The origins of
A modern Unix system carries around with it all sorts of historical
relics. One of them is
was a relic of another era until recently (when multi-architecture
machines started appearing).
Once, by now long ago, disk space was a lot more limited and heavily NFS dependent networks were much more common. Because disk space was so scarce, you didn't put big locally-built programs like TeX or Emacs or the latest X Windows on every machine's disk; generally you put them in one place and NFS mounted them on everything. Also, it wasn't uncommon to be running machines of multiple architectures, so you'd need to build these programs for several architectures.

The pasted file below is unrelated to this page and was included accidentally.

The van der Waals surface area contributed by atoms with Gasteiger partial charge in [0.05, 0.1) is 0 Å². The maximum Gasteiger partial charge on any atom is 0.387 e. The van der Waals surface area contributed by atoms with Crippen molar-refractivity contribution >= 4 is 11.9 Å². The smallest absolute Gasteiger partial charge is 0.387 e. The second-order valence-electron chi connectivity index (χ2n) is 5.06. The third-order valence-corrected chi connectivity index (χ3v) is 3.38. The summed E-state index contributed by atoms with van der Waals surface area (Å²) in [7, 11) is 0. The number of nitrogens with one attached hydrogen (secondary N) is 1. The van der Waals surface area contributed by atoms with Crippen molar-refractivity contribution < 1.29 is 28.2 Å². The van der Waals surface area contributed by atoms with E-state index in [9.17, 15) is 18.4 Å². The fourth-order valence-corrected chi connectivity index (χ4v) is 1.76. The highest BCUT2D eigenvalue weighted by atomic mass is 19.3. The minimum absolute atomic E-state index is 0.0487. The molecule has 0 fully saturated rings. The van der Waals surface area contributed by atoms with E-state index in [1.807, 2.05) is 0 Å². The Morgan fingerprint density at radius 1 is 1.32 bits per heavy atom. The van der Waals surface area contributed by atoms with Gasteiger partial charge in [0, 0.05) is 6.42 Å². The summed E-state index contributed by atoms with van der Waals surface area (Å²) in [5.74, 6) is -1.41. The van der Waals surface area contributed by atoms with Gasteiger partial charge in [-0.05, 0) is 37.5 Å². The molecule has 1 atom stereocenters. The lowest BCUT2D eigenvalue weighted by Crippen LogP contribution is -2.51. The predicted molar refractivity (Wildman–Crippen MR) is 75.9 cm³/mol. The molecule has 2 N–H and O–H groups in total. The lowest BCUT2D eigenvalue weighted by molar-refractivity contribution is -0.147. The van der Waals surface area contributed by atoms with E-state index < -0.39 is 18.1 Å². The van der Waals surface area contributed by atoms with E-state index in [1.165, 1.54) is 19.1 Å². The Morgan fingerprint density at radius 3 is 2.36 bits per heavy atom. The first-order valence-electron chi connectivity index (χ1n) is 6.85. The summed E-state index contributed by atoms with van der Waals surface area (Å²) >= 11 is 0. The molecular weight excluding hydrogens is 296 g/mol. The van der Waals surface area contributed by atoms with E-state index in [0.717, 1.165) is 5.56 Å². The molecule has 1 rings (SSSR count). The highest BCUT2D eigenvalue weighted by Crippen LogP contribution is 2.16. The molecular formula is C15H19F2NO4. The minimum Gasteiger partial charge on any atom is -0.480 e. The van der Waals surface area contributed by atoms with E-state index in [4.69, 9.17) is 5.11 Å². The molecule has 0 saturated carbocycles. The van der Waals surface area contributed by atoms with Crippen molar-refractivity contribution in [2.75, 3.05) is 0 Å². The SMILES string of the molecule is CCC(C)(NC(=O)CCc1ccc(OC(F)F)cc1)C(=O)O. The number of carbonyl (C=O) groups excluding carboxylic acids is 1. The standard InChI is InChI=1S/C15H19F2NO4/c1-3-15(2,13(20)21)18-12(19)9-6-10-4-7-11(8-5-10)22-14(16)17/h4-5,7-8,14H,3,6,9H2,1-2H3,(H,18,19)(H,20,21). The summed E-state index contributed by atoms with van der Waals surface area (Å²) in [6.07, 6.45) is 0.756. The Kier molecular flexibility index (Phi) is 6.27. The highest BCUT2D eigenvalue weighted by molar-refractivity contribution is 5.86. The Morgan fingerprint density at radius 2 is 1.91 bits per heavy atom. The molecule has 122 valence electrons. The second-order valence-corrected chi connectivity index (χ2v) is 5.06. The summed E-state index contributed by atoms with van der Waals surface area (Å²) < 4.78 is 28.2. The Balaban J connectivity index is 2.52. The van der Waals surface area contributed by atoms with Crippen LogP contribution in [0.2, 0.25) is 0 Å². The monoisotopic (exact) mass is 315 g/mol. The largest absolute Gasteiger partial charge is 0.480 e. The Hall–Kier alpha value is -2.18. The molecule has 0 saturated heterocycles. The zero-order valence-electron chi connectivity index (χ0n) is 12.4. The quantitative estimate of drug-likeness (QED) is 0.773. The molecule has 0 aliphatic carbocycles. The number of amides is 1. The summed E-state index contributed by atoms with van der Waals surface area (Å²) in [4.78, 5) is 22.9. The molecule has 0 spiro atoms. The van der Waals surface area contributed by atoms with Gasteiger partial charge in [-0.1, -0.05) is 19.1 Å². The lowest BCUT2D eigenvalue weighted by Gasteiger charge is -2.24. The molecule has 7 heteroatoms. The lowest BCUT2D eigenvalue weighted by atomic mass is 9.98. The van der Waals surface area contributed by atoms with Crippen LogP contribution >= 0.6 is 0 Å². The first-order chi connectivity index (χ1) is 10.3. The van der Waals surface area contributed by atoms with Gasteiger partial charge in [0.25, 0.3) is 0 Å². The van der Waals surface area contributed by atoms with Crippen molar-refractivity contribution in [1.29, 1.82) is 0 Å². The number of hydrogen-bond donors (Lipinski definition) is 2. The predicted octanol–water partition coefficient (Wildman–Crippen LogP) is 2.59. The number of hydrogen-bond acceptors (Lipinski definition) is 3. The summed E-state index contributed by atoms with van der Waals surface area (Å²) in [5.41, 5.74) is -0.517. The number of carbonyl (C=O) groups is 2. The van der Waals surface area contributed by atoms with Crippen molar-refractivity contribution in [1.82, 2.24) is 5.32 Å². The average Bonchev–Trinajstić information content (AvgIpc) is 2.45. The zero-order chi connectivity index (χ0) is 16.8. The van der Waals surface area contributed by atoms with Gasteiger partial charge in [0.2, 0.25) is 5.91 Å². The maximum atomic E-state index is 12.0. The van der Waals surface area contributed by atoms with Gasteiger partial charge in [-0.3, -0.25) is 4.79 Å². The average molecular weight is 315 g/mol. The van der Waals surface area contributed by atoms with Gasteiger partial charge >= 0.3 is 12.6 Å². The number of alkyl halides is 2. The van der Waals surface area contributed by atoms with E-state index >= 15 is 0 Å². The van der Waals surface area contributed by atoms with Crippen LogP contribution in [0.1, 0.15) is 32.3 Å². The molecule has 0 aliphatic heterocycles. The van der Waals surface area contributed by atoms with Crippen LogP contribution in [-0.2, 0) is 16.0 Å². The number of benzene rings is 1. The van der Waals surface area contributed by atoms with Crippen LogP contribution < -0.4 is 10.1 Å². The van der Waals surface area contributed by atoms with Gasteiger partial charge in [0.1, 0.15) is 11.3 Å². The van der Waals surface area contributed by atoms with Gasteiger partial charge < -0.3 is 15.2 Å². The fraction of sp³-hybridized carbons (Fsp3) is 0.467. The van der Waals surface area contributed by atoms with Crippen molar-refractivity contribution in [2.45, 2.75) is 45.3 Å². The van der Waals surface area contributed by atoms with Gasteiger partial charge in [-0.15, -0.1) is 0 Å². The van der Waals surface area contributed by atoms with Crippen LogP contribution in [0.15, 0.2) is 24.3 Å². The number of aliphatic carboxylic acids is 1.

A lot of programs have a bunch of files that are the same across all architectures. When you don't have much disk space, the last thing you want to do is have more than one copy of the same thing sitting around. This pushed the makers of free software into packaging their systems so that things could be split up this way, and the idea started spreading.
Although I'm not sure, I think that
/usr/share itself first appeared
in SunOS, due to Sun's introduction of the Sun 4. Diskless computers
were still reasonably popular, and being able to have only one copy of
/usr on the NFS server was an obvious and attractive thing.
(Sun wasn't the only Unix vendor supporting multiple architectures, but I seem to remember that they were the one that took the issues most seriously, partly because they'd put a lot of work into supporting diskless machines.)